The Mars Science Lab (MSL) aboard the Curiosity Rover continues on its way to Glenelg
, a promising site for investigation that will be reached in October. Above in this NASA image captured from the Mars Reconnaissance Orbiter
you can see the blast marks from the landing and the tracks made by the rover since the operators at the Jet Propulsion Laboratory (JPL) set out for the first major objective of the science mission.
Along the way, NASA continues to test the systems in the MSL in preparation for more in-depth tests and experiments to come. In my series of diaries about the Mars mission I've highlighted several of the powerful scientific instruments in this remarkable robot laboratory, including the ChemCam, the ChemMin and SAM, the Sample Analysis at Mars suite of instruments.
There is much more to the MSL than just those instruments, and NASA continues to exercise and prepare the many systems and instruments during the slow trek to Glenelg. My imagination remains captivated by the possibilities of the research that this mission can perform. If you are interested, too, follow me into the tall grass to discuss it some more.
NASA overstates the speed of this platform by calling it a rover. I think creeper might be more accurate. Anyway, it makes perfect sense to go so slowly, given the difficulties of controlling it across the chasm of seven light minutes. Besides, I'm perfectly happy for the first big investigations to happen in October, when election interest is peaking. As I see the framing of the campaigns after their conventions, anything that makes government look good is good for President Obama and the Democrats in the election.
Whether or not that turns out to be true, the mission continues to do cool stuff every day. In the last couple of days, NASA has begun testing a sample of Martian atmosphere. From space observation, Viking missions in the 1970's, etc., NASA has pretty detailed data on the thin Martian atmosphere. But in this case, they are looking for something in particular. Joy Crisp, speaking on behalf of NASA for the mission confirmed that the objective, using SAM's more sensitive than ever instruments, is to look for methane:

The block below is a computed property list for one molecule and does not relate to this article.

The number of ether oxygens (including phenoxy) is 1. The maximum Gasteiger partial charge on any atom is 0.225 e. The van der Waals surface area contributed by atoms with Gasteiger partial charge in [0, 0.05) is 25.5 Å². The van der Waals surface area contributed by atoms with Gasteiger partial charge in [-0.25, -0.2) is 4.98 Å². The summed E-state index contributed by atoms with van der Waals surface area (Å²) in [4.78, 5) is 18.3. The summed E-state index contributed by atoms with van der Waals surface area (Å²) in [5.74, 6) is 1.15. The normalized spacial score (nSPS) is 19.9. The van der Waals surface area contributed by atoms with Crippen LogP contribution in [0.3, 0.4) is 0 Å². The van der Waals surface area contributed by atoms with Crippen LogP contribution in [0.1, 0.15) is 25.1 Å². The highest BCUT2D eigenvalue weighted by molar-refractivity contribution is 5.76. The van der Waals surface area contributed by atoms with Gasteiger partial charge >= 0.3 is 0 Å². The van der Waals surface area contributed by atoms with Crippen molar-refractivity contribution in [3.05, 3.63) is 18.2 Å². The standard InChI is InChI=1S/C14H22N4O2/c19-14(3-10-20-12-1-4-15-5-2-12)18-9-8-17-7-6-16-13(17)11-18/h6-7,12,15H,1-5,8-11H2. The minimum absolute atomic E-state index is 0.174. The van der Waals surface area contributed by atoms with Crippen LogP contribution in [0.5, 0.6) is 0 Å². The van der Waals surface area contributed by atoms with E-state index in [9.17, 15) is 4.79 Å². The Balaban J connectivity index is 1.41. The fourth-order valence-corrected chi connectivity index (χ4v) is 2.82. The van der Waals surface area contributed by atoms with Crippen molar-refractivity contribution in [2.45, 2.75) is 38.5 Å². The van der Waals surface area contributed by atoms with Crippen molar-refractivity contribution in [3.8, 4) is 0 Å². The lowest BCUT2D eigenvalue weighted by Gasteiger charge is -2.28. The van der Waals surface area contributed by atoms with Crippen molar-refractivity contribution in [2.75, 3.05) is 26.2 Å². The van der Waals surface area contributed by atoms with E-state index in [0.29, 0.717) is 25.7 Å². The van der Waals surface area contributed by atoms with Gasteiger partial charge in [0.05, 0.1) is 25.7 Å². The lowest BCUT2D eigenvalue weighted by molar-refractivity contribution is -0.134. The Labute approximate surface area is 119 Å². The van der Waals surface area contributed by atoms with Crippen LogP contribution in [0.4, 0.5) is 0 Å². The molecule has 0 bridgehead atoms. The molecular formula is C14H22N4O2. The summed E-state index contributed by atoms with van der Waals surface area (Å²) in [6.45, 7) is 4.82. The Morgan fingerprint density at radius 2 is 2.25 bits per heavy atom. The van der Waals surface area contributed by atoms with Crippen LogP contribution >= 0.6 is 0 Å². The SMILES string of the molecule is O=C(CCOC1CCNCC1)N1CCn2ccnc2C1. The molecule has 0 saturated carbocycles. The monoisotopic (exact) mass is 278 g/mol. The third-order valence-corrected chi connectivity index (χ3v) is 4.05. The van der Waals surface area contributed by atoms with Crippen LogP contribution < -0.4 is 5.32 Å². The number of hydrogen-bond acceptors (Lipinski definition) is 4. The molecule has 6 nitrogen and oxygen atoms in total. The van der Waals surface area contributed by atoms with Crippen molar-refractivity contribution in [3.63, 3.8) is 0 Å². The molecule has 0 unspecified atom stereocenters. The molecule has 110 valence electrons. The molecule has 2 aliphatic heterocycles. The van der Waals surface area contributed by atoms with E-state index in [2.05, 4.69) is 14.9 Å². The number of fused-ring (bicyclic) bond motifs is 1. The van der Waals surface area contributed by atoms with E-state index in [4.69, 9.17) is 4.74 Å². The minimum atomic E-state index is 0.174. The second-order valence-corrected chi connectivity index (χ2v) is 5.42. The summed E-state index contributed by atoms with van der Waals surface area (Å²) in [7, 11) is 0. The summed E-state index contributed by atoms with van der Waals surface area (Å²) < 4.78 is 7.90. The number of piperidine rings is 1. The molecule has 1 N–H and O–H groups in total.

“When Sam is at its best it can measure various parts per trillion of methane,” she said, “and the expected amounts based on measurements taken from orbit around Mars and from Earth telescopes should be in the 10 to a few 10s of parts per billion. But it’s so early in the use of Sam, which is a complicated instrument, and we have to sort through the data.”
What they may find intrigues me because of what little I know about methane. I know it is a hydrocarbon and that atmospheric methane will break down in sunlight into less complex molecules. I know that means that if methane is detected, some source on Mars must be replenishing it. That could very well be the result of areological occurrences. It might be the result of xenobiology.
All MSL results that that either don't rule out the possibility of biology on Mars or that confirm the possibility of biology on Mars will be happy results for me. I hope they find lots of methane and it is apparently unassociated with any areological processes such as vulcanism or seismic activity.
Of course, there has to be a way to acquire samples and get them into and out of the snazzy scientific instruments and that job falls to a versatile robot arm system. NASA has begun testing that system to prepare for the work ahead. According to Daniel Limonadi, a NASA engineer on the project:
“We will be putting the arm through a range of motions and placing it at important ‘teach points’ that were established during Earth testing, such as the positions for putting sample material into the inlet ports for analytical instruments…These activities are important to get a better understanding for how the arm functions after the long cruise to Mars and in the different temperature and gravity of Mars, compared to earlier testing on Earth.”
Here is what Slate had to say about that "Badass" robot arm:
Though it only has one, the 7-foot, 150-pound appendage is one heck of a gun. Capable of lifting twice it's weight and equipped with prospecting tools and a nifty Swiss-Army-like gadget, the robotic arm also sports an extreme close-up camera for visual analysis and an X-ray spectrometer to examine the stuff it finds.
In my next Mars diary, I'll discuss MSL's ability to resolve images on an extremely fine scale. Microfossils, anyone?